Recently, some of my friends ask me on how did I enable self-signed certificate in my Mac OSX for localhost development. In this post, I will teach you how to trust self-signed certificate for Apache2 in your Mac to enable the green lock icon in your browser.
By default, Mac OSX already have Apache2 and OpenSSL installed. The first this we need to do is enable
in Apache2 configuration
/etc/apache2/httpd.conf and enable the
httpd-ssl.conf config near the end of the file.
Open you preferred terminal and execute the following commands:
sudo vim /etc/apache2/httpd.conf
In the command above, I used
vim editor. But you can also use
nano or other command line text editor you prefer.
## Uncomment the socache_shmcb_module LoadModule socache_shmcb_module libexec/apache2/mod_socache_shmcb.so ## Uncomment the ssl_module LoadModule ssl_module libexec/apache2/mod_ssl.so ## Uncomment httpd-ssh.conf Include /private/etc/apache2/extra/httpd-ssl.conf
Then, create your own self-signed certificate.
Edit the openssl file
/etc/ssl/openssl.cnf and append
[ san ] section (knows as
Subject Alt Name) at the end of the file.
sudo vim /etc/ssl/openssl.cnf
[ san ] subjectAltName = DNS:localhost
By adding the above section in the
openssl.cnf file, we will be generating certificate for
Fortunately, we can add more DNS host names besides
localhost in a single self-signed certificate.
Just add a custom section and use it in the
[ san ] subjectAltName = @alt_names [ alt_names ] DNS.1 = localhost DNS.2 = *.localhost
The above settings is useful if you have multiple virtual hosts with different server names.
By doing this, you don't have to generate another certificate for a specific virtual host or server name.
Just follow the format
DNS.<number> = <hostname or wildcard>.
This also handles wildcard for server alias.
Run the command below to generate the certificate and key file.
sudo openssl req -extensions san -config /etc/ssl/openssl.cnf -x509 -nodes -newkey rsa:4096 -keyout /private/etc/apache2/server.key -out /private/etc/apache2/server.crt -days 365 -subj "/C=PH/ST=MetroManila/L=Makati/O=WebDevelopment/CN=localhost"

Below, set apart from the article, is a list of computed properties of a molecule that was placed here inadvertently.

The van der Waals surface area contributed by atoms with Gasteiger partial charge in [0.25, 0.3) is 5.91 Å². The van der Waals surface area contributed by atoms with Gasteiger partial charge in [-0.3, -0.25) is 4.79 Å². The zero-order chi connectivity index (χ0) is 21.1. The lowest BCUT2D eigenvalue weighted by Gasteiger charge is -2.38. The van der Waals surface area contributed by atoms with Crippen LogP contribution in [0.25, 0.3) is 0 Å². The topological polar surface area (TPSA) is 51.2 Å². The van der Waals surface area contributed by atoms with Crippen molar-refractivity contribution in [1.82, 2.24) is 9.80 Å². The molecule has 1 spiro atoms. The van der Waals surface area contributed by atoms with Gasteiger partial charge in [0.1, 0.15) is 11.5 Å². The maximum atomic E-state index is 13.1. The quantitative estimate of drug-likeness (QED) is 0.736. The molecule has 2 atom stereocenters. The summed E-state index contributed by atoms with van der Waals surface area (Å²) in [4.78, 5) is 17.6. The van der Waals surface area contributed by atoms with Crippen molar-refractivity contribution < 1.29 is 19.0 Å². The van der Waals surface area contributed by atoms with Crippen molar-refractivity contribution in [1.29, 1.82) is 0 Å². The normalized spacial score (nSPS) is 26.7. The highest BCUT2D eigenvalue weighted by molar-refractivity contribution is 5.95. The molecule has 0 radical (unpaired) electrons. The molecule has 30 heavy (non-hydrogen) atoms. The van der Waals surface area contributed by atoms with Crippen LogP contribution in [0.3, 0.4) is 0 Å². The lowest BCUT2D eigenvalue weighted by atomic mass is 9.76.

- Note that you can change the subject part with your preferred details.
C=PH ST=MetroManila L=Makati O=WebDevelopment CN=localhost
- You can even increase the value of
-days(let's say 9999) instead of just 365 so you don't have to generate again after a year.
- For the CN(Common Name) part, I recommend to retain the value as
The command will generate 2 files, the certificate file
the certificate key file
These files are required by
as the values for
Next, check the config file by running this command:
sudo cat /private/etc/apache2/extra/httpd-ssl.conf
Then verify if the following lines are uncommented.
Listen 443 SSLEngine on SSLCertificateFile "/private/etc/apache2/server.crt" SSLCertificateKeyFile "/private/etc/apache2/server.key"
After that, check if the changes in Apache2 configurations are valid.
configtest argument in
sudo apachectl configtest
Before proceeding, make sure that the
configtest output is
Now, run this command to add the generated certificate to your Mac's KeyChain and trust the self-signed certificate
sudo security add-trusted-cert -d -r trustRoot -k /Library/Keychains/System.keychain /private/etc/apache2/server.crt
Once done adding the certificate to keychain, restart the Apache2 instance
sudo apachectl restart
You should now be able to access https://localhost/ on your Mac OSX with the green lock icon in the omnibox like in the image below.
If the Not Secure or the page still displays Connection is not Private, try to close your browser and reopen it again. If reopening the browser doesn't work, double check your the Apache2, VHost or SSL configuration.